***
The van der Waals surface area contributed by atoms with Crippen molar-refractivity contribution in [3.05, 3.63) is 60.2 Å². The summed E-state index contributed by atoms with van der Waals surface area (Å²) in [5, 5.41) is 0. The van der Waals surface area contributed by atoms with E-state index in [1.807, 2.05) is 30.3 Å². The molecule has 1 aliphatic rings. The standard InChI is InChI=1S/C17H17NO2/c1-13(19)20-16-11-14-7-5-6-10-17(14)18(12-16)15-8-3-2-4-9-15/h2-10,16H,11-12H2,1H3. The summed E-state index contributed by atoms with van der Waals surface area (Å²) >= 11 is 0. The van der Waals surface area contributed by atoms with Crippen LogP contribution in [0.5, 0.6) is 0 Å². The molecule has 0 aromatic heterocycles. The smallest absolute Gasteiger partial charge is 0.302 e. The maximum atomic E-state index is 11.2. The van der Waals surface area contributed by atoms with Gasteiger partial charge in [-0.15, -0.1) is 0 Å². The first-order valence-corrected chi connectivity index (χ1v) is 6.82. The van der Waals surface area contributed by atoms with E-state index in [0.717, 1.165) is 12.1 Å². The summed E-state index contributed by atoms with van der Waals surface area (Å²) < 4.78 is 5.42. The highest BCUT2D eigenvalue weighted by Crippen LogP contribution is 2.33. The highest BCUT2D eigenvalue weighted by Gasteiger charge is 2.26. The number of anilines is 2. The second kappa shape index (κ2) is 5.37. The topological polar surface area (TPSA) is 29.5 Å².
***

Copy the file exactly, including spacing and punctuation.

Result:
The van der Waals surface area contributed by atoms with Crippen molar-refractivity contribution in [3.05, 3.63) is 60.2 Å². The summed E-state index contributed by atoms with van der Waals surface area (Å²) in [5, 5.41) is 0. The van der Waals surface area contributed by atoms with E-state index in [1.807, 2.05) is 30.3 Å². The molecule has 1 aliphatic rings. The standard InChI is InChI=1S/C17H17NO2/c1-13(19)20-16-11-14-7-5-6-10-17(14)18(12-16)15-8-3-2-4-9-15/h2-10,16H,11-12H2,1H3. The summed E-state index contributed by atoms with van der Waals surface area (Å²) >= 11 is 0. The van der Waals surface area contributed by atoms with Crippen LogP contribution in [0.5, 0.6) is 0 Å². The molecule has 0 aromatic heterocycles. The smallest absolute Gasteiger partial charge is 0.302 e. The maximum atomic E-state index is 11.2. The van der Waals surface area contributed by atoms with Gasteiger partial charge in [-0.15, -0.1) is 0 Å². The first-order valence-corrected chi connectivity index (χ1v) is 6.82. The van der Waals surface area contributed by atoms with E-state index in [0.717, 1.165) is 12.1 Å². The summed E-state index contributed by atoms with van der Waals surface area (Å²) < 4.78 is 5.42. The highest BCUT2D eigenvalue weighted by Crippen LogP contribution is 2.33. The highest BCUT2D eigenvalue weighted by Gasteiger charge is 2.26. The number of anilines is 2. The second kappa shape index (κ2) is 5.37. The topological polar surface area (TPSA) is 29.5 Å².